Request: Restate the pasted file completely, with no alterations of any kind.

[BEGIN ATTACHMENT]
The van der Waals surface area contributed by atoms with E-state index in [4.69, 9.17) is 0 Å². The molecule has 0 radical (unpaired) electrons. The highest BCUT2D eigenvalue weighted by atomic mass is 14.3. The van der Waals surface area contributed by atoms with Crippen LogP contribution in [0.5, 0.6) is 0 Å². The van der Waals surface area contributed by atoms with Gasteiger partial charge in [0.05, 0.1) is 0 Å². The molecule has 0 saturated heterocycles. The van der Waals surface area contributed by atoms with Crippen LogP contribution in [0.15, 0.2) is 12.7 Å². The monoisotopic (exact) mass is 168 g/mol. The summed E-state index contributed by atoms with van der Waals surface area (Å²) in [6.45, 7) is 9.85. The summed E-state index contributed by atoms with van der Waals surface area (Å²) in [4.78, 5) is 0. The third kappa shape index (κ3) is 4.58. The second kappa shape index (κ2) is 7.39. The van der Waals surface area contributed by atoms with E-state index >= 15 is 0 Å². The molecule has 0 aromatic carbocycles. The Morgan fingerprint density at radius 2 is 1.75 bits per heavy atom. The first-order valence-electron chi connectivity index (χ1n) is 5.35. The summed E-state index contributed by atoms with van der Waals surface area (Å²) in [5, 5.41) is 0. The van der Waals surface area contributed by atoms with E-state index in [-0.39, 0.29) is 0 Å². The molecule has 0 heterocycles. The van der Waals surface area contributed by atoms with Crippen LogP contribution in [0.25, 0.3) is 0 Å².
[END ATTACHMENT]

The van der Waals surface area contributed by atoms with E-state index in [4.69, 9.17) is 0 Å². The molecule has 0 radical (unpaired) electrons. The highest BCUT2D eigenvalue weighted by atomic mass is 14.3. The van der Waals surface area contributed by atoms with Crippen LogP contribution in [0.5, 0.6) is 0 Å². The van der Waals surface area contributed by atoms with Gasteiger partial charge in [0.05, 0.1) is 0 Å². The molecule has 0 saturated heterocycles. The van der Waals surface area contributed by atoms with Crippen LogP contribution in [0.15, 0.2) is 12.7 Å². The monoisotopic (exact) mass is 168 g/mol. The summed E-state index contributed by atoms with van der Waals surface area (Å²) in [6.45, 7) is 9.85. The summed E-state index contributed by atoms with van der Waals surface area (Å²) in [4.78, 5) is 0. The third kappa shape index (κ3) is 4.58. The second kappa shape index (κ2) is 7.39. The van der Waals surface area contributed by atoms with E-state index >= 15 is 0 Å². The molecule has 0 aromatic carbocycles. The Morgan fingerprint density at radius 2 is 1.75 bits per heavy atom. The first-order valence-electron chi connectivity index (χ1n) is 5.35. The summed E-state index contributed by atoms with van der Waals surface area (Å²) in [5, 5.41) is 0. The van der Waals surface area contributed by atoms with E-state index in [-0.39, 0.29) is 0 Å². The molecule has 0 heterocycles. The van der Waals surface area contributed by atoms with Crippen LogP contribution in [0.25, 0.3) is 0 Å².